This is the 24th weekly installment of my Lowell in World War One series which commemorates the centennial of the entry of the United States into World War One. Here are the headlines from one hundred years ago this week:
September 24, 1917 – Monday – American troops in France ready and anxious for call to action. Officers have hard work keeping men out of British front line trenches. Some US officers have been “over the top” with British forces. Dedication of the new St. Louis Church on West Sixth Street.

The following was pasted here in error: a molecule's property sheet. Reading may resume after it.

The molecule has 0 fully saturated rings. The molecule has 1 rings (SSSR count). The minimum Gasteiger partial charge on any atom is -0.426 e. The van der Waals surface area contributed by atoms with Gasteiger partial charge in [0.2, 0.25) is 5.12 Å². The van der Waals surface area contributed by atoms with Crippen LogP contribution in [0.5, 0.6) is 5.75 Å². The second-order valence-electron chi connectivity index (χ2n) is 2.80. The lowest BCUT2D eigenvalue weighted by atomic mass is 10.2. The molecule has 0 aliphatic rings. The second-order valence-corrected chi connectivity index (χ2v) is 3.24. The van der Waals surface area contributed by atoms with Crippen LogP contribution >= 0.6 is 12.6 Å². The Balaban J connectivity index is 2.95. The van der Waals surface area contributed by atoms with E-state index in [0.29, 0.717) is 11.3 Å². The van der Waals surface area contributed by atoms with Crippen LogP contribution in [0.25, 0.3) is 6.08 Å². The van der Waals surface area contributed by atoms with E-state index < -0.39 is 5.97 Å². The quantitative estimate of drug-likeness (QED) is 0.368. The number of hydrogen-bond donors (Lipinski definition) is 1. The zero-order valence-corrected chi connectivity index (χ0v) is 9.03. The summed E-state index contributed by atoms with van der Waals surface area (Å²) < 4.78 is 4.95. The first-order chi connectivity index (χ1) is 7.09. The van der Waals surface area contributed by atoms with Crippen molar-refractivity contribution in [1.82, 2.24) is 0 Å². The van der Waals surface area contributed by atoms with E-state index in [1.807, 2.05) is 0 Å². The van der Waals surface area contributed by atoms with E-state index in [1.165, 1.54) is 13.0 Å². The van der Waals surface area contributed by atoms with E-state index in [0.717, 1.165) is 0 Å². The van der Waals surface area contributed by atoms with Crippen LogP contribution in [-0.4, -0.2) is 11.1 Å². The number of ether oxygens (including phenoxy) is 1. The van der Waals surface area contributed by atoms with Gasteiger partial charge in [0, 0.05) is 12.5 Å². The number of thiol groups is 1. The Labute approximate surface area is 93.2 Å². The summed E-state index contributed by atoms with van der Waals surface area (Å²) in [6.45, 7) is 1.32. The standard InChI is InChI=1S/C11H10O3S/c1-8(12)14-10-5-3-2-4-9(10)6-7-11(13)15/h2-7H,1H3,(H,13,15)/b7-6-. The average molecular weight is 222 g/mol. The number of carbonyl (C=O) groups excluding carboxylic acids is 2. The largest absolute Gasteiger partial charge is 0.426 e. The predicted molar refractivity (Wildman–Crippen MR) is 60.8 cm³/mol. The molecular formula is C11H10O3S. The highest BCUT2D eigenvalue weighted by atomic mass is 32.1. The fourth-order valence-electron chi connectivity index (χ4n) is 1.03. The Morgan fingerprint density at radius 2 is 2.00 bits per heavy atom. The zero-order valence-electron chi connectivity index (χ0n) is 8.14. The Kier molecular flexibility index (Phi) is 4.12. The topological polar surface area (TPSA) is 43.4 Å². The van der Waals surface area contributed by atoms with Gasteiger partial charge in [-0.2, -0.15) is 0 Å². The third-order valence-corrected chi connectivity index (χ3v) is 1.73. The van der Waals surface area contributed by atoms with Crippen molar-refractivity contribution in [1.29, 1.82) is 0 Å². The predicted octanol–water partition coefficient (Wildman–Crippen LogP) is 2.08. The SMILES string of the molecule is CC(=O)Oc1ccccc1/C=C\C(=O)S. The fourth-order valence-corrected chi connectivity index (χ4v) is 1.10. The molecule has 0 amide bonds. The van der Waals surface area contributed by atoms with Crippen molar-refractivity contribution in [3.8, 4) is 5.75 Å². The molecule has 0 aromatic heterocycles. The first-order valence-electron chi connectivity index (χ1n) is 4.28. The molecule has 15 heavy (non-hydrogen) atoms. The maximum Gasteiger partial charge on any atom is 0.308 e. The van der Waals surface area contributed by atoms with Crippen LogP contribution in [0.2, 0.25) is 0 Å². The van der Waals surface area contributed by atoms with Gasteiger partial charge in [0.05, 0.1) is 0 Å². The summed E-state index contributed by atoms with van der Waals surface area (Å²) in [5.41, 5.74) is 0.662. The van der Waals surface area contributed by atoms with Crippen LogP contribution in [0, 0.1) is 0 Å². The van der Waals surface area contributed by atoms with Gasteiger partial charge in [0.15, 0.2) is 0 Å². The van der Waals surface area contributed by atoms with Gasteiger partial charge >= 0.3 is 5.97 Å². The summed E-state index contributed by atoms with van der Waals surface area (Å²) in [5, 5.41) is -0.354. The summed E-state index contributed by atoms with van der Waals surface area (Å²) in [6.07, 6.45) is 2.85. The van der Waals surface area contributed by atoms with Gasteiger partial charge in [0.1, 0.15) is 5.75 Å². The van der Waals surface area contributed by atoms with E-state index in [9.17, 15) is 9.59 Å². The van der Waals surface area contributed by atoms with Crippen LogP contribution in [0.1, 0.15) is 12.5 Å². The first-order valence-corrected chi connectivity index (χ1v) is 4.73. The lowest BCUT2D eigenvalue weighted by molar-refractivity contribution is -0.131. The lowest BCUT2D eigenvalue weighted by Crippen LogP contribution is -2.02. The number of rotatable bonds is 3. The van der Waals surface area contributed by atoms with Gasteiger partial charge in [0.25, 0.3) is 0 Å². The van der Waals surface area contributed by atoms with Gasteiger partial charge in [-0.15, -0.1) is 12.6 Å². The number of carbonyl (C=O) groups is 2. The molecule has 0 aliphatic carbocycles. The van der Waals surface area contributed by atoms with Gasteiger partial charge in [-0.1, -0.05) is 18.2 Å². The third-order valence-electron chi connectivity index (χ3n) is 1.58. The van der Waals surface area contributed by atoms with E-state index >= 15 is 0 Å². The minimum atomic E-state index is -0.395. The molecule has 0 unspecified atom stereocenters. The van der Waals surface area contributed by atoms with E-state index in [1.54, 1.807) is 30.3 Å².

September 25, 1917 – Tuesday – Double air raid on England. Zeppelins and airplanes drop bombs on London. Fifteen killed and 70 injured. One man killed and several injured in explosion at the Newton Manufacturing Co. in Lowell where artillery primers were being manufactured. Killed was Harry Cluin, of 32 Wilson street. Seven others were seriously injured. F. C. Newton, general manager of the Newton Manufacturing Co., said the explosion occurred at 2:30 a.m. due to the mishandling of one of the primers which resulted in the explosion. The man who was killed was an assembler of the American artillery primers. After assembling them, he passed them to a loader. The loaded primer was returned to him and he disassembled it. The men had been warned to handle the primers carefully. This morning’s accident is evidently due to carelessness. The deceased was 21 years old and was very popular and well known. He had previously been in the grocery business and had hoped to open his own store.